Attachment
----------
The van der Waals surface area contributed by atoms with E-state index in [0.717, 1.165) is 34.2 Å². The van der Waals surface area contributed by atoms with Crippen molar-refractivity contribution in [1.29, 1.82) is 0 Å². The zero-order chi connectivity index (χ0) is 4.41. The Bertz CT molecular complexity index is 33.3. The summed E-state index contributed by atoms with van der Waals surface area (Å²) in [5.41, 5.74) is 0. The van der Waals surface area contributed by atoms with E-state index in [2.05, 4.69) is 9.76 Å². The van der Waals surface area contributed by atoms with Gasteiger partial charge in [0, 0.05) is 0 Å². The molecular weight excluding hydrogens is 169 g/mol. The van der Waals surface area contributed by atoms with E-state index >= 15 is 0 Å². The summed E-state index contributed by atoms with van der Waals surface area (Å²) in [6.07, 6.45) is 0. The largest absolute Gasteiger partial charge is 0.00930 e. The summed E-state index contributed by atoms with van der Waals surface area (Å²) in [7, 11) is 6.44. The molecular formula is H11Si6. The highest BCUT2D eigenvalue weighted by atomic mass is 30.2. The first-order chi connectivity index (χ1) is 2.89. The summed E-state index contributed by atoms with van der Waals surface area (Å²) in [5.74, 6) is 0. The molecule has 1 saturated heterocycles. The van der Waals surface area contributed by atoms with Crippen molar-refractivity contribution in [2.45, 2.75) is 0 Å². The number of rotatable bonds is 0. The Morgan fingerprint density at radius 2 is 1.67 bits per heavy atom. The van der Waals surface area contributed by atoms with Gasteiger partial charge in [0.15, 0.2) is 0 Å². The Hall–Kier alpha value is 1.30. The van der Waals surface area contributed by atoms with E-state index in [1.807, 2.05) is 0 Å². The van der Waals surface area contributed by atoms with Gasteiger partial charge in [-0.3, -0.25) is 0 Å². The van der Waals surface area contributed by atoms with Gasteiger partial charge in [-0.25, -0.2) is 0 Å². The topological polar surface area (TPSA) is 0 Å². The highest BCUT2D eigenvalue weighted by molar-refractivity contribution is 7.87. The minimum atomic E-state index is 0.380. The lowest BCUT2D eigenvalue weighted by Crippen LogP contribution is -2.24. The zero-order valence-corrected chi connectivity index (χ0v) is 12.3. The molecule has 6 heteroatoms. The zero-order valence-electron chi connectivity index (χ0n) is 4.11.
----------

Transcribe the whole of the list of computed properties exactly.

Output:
The van der Waals surface area contributed by atoms with E-state index in [0.717, 1.165) is 34.2 Å². The van der Waals surface area contributed by atoms with Crippen molar-refractivity contribution in [1.29, 1.82) is 0 Å². The zero-order chi connectivity index (χ0) is 4.41. The Bertz CT molecular complexity index is 33.3. The summed E-state index contributed by atoms with van der Waals surface area (Å²) in [5.41, 5.74) is 0. The van der Waals surface area contributed by atoms with E-state index in [2.05, 4.69) is 9.76 Å². The van der Waals surface area contributed by atoms with Gasteiger partial charge in [0, 0.05) is 0 Å². The molecular weight excluding hydrogens is 169 g/mol. The van der Waals surface area contributed by atoms with E-state index >= 15 is 0 Å². The summed E-state index contributed by atoms with van der Waals surface area (Å²) in [6.07, 6.45) is 0. The largest absolute Gasteiger partial charge is 0.00930 e. The summed E-state index contributed by atoms with van der Waals surface area (Å²) in [7, 11) is 6.44. The molecular formula is H11Si6. The highest BCUT2D eigenvalue weighted by atomic mass is 30.2. The first-order chi connectivity index (χ1) is 2.89. The summed E-state index contributed by atoms with van der Waals surface area (Å²) in [5.74, 6) is 0. The molecule has 1 saturated heterocycles. The van der Waals surface area contributed by atoms with Crippen molar-refractivity contribution in [2.45, 2.75) is 0 Å². The number of rotatable bonds is 0. The Morgan fingerprint density at radius 2 is 1.67 bits per heavy atom. The van der Waals surface area contributed by atoms with Gasteiger partial charge in [0.15, 0.2) is 0 Å². The Hall–Kier alpha value is 1.30. The van der Waals surface area contributed by atoms with E-state index in [1.807, 2.05) is 0 Å². The van der Waals surface area contributed by atoms with Gasteiger partial charge in [-0.3, -0.25) is 0 Å². The van der Waals surface area contributed by atoms with Gasteiger partial charge in [-0.25, -0.2) is 0 Å². The topological polar surface area (TPSA) is 0 Å². The highest BCUT2D eigenvalue weighted by molar-refractivity contribution is 7.87. The minimum atomic E-state index is 0.380. The lowest BCUT2D eigenvalue weighted by Crippen LogP contribution is -2.24. The zero-order valence-corrected chi connectivity index (χ0v) is 12.3. The molecule has 6 heteroatoms. The zero-order valence-electron chi connectivity index (χ0n) is 4.11.